This 1935 adaptation of David Copperfield has endeared itself to generations of movie audiences in spite of artistic and technical flaws reflecting the state of the movie art in filmdom's infancy. The success of the production derives mainly from its loyalty to the spirit of the novel, its atmospheric depiction of 19th century England, and its talented adult actors. Edna May Oliver (Aunt Betsey Trotwood), Basil Rathbone (Mr. Murdstone), Roland Young (Uriah Heep), Lennox Pawle (Mr. Dick), and W.C. Fields (Wilkins Micawber) all breathe life into their caricaturish alter egos. Oliver and Fields, in particular, verily become their characters, almost out-Dickensing Dickens' characters in their eccentricity. On the other hand, the child actors -- Freddie Bartholomew (David as a boy), Fay Chaldecott (Little Emily), and Marilyn Knowlden (Agnes as a little girl) -- all perform with the overwrought theatricality of elementary students in a school play. Moreover, Elizabeth Allen as Mrs. Clara Copperfield fairly reeks of maudlin melodrama. Even her two-second fainting spell is overdone. Director George Cukor may be responsible for the weak performances of Allen and the children; Cukor's choppy transition style also hurts the film. He unceremoniously cuts off one scene, then begins rolling the camera again elsewhere. Nevertheless, the film is worthwhile because of the strong performances of Oliver, Fields, Rathbone, and the other top-billed adult actors. Be aware, though, that many videotape copies of the film have woefully inferior sound reproduction. Viewers planning to rent it should preview it at the rental shop before taking it home.

Product Details

Release Date:
08/27/2013
UPC:
0883316860144
Original Release:
1935
Source:
Warner Archives
Presentation:
[Full Frame]
Time:
2:11:00
Sales rank:
10,235

Cast & Crew

Performance Credits
W.C. Fields Micawber
Lionel Barrymore Dan Peggotty
Freddie Bartholomew David Copperfield, as a boy
Maureen O'Sullivan Dora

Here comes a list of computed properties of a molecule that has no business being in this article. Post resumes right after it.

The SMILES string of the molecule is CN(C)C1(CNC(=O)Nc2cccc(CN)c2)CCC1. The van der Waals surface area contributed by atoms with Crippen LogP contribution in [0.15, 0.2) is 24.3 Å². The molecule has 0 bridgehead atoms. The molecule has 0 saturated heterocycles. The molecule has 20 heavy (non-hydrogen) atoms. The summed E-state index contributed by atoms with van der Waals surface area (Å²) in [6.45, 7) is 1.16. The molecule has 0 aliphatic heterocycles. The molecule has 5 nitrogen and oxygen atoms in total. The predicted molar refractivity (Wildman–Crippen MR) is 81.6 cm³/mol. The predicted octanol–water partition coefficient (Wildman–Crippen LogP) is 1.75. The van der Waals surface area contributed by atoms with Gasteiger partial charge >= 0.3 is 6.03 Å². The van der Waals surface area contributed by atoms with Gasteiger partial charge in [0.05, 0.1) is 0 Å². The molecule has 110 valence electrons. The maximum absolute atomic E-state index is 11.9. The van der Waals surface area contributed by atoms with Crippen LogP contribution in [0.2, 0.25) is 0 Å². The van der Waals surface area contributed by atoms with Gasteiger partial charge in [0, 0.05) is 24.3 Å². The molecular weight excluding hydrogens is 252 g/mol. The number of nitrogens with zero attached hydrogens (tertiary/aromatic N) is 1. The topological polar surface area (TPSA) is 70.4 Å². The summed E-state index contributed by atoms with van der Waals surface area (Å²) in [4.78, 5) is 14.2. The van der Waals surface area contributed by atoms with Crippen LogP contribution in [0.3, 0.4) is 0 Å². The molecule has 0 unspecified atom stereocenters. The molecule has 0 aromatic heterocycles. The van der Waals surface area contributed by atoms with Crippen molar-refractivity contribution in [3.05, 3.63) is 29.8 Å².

Madge Evans Agnes
Frank Lawton David Copperfield, as a man
Edna May Oliver Aunt Betsey
Roland Young Uriah Heep
Elizabeth Allan Mrs. Copperfield
Basil Rathbone Mr. Murdstone
Elsa Lanchester Clickett
Jean Cadell Mrs. Micawber
Jessie Ralph Nurse Peggotty
Lennox Pawle Mr. Dick
Una O'Connor Mrs. Gummidge
John Buckler Ham
Hugh Williams Steerforth
Ivan Simpson Limmiter
Fay Chaldecott Little Emily, as a child
Marilyn Knowlden Agnes as Child
Florine McKinney Little Emily, as a woman
Harry Beresford Dr. Chillip
Mabel Colcord Mary Ann
Hugh Walpole Vicar
Renée Gadd Janet
Herbert Mundin Barkis
Margaret Seddon Bit
Lewis Stone Mr. Wickfield
Arthur Treacher Dishonest Coachman

Technical Credits
George Cukor Director
Howard Estabrook Screenwriter
Cedric Gibbons Art Director
Robert J. Kern Editor
Oliver Marsh Cinematographer
David O. Selznick Producer
Herbert Stothart Score Composer
Dolly Tree Costumes/Costume Designer
Slavko Vorkapich Special Effects
Hugh Walpole Screenwriter
Charles Dickens Source Author

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Customer Reviews

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David Copperfield 4.8 out of 5 based on 0 ratings. 4 reviews.
Anonymous More than 1 year ago
Anonymous More than 1 year ago
Guest More than 1 year ago
What a great movie. I remember it from my childhood and watch it whenever it shows on tv. I hope it is soon released on dvd.
Guest More than 1 year ago
It was quite a good movie, along with the book. it was very good, though some parts bored me a tad bit. its a good movie for those who do not want to read the book.I enjoyed it, and you will too.